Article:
38. Xue WF, Hellewell AL, Gosal WS, Homans SW, Hewitt EW, Radford SE: Fibril fragmentation enhances amyloid cytotoxicity. J Biol Chem 2009, 284:34272–34282.PubMedView Article
        39. Izikson L, Klein RS, Charo IF, Weiner HL, Luster AD: Resistance to experimental autoimmune encephalomyelitis in mice lacking the CC chemokine receptor (CCR)2. J Exp Med 2000, 192:1075–1080.PubMedView Article
        40. Babcock AA, Kuziel WA, Rivest S, Owens T: Chemokine expression by glial cells directs leukocytes to sites of axonal injury in the CNS. J Neurosci 2003, 23:7922–7930.PubMed
        41. Getts DR, Terry RL, Getts MT, Muller M, Rana S, Shrestha B, Radford J, Van Rooijen N, Campbell IL, King NJ: Ly6c+ "inflammatory monocytes" are microglial precursors recruited in a pathogenic manner in West Nile virus encephalitis. J Exp Med 2008, 205:2319–2337.PubMedView Article
        42. Mildner A, Schmidt H, Nitsche M, Merkler D, Hanisch UK, Mack M, Heikenwalder M, Bruck W, Priller J, Prinz M: Microglia in the adult brain arise from Ly-6ChiCCR2+ monocytes only under defined host conditions. Nat Neurosci 2007, 10:1544–1553.PubMedView Article
        43. Grammas P, Ovase R: Inflammatory factors are elevated in brain microvessels in Alzheimer's disease. Neurobiol Aging 2001, 22:837–842.PubMedView Article
        44. Sokolova A, Hill MD, Rahimi F, Warden LA, Halliday GM, Shepherd CE: Monocyte chemoattractant protein-1 plays a dominant role in the chronic inflammation observed in Alzheimer's disease. Brain Pathol 2009, 19:392–398.PubMedView Article
        45. El Khoury J, Toft M, Hickman SE, Means TK, Terada K, Geula C, Luster AD: Ccr2 deficiency impairs microglial accumulation and accelerates progression of Alzheimer-like disease. Nat Med 2007, 13:432–438.PubMedView Article
        46. Ishizuka K, Kimura T, Igata-yi R, Katsuragi S, Takamatsu J, Miyakawa T: Identification of monocyte chemoattractant protein-1 in senile plaques and reactive microglia of Alzheimer's disease. Psychiatry Clin Neurosci 1997, 51:135–138.PubMedView Article
        47. Serbina NV, Pamer EG: Monocyte emigration from bone marrow during bacterial infection requires signals mediated by chemokine receptor CCR2. Nat Immunol 2006, 7:311–317.PubMedView Article
        48. Jia T, Leiner I, Dorothee G, Brandl K, Pamer EG: MyD88 and Type I interferon receptor-mediated chemokine induction and monocyte recruitment during Listeria monocytogenes infection. J Immunol 2009, 183:1271–1278.PubMedView Article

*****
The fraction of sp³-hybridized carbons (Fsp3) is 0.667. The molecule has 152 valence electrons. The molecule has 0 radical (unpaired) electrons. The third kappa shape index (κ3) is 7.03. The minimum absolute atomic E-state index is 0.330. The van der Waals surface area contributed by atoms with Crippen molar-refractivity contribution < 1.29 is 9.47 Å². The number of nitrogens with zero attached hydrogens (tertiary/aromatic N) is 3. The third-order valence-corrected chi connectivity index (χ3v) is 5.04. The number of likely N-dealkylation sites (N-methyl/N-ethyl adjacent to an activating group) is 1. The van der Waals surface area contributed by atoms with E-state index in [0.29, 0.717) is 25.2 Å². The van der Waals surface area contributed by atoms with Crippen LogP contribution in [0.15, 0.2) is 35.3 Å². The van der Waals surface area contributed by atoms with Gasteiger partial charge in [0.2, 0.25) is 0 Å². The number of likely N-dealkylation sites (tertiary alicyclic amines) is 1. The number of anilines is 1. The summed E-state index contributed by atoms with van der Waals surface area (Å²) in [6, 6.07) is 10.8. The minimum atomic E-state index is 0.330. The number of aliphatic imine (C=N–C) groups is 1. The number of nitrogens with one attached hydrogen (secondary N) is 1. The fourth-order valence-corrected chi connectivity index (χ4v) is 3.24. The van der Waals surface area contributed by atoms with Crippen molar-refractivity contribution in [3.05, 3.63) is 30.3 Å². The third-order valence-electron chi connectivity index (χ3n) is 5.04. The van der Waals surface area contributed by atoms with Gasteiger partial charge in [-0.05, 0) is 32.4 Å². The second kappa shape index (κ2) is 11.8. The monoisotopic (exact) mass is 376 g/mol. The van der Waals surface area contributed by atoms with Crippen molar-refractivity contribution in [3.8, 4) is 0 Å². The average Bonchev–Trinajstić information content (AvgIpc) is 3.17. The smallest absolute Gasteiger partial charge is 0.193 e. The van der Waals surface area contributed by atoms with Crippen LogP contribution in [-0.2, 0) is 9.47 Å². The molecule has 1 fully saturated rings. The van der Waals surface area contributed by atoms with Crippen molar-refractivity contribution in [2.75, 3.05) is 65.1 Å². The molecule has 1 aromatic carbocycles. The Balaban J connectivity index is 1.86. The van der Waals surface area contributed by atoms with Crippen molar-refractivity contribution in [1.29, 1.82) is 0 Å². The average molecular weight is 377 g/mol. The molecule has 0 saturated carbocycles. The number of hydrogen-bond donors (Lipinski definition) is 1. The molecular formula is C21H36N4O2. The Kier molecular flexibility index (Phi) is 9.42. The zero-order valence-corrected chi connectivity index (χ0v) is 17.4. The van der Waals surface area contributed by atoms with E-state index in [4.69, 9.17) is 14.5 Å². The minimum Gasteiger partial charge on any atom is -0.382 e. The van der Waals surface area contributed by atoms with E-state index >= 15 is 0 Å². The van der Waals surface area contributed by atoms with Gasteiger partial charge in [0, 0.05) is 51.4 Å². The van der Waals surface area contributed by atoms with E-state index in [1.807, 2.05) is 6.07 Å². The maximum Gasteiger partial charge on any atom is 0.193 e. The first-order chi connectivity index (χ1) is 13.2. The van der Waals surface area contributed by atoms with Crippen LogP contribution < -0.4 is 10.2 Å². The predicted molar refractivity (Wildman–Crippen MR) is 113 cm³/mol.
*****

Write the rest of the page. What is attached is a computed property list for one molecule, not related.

49. Delano MJ, Scumpia PO, Weinstein JS, Coco D, Nagaraj S, Kelly-Scumpia KM, O'Malley KA, Wynn JL, Antonenko S, Al-Quran SZ, Swan R, Chung CS, Atkinson MA, Ramphal R, Gabrilovich DI, Reeves WH, Ayala A, Phillips J, Laface D, Heyworth PG, Clare-Salzler M, Moldawer LL: MyD88-dependent expansion of an immature GR-1(+)CD11b(+) population induces T cell suppression and Th2 polarization in sepsis. J Exp Med 2007, 204:1463–74.PubMedView Article
        50. Arnold L, Henry A, Poron F, Baba-Amer Y, van Rooijen N, Plonquet A, Gherardi RK, Chazaud B: Inflammatory monocytes recruited after skeletal muscle injury switch into antiinflammatory macrophages to support myogenesis. J Exp Med 2007, 204:1057–1069.PubMedView Article
        51. Nahrendorf M, Swirski FK, Aikawa E, Stangenberg L, Wurdinger T, Figueiredo JL, Libby P, Weissleder R, Pittet MJ: The healing myocardium sequentially mobilizes two monocyte subsets with divergent and complementary functions. J Exp Med 2007, 204:3037–3047.PubMedView Article
        52. Mantovani A, Sica A, Sozzani S, Allavena P, Vecchi A, Locati M: The chemokine system in diverse forms of macrophage activation and polarization. Trends Immunol 2004, 25:677–686.PubMedView Article
        53. Gosselin D, Rivest S: Role of IL-1 and TNF in the brain: twenty years of progress on a Dr. Jekyl/Mr. Hyde duality of the innate immune system. Brain Behav Immun 2007, 21:281–9.PubMedView Article
        54. Shaftel SS, Kyrkanides S, Olschowka JA, Miller JN, Johnson RE, O'Banion MK: Sustained hippocampal IL-1 beta overexpression mediates chronic neuroinflammation and ameliorates Alzheimer plaque pathology. J Clin Invest 2007, 117:1595–604.PubMedView Article


        © Michaud et al; licensee BioMed Central Ltd. 2011

        This is an Open Access article distributed under the terms of the Creative Commons Attribution License (http://​creativecommons.​org/​licenses/​by/​2.​0), which permits unrestricted use, distribution, and reproduction in any medium, provided the original work is properly cited.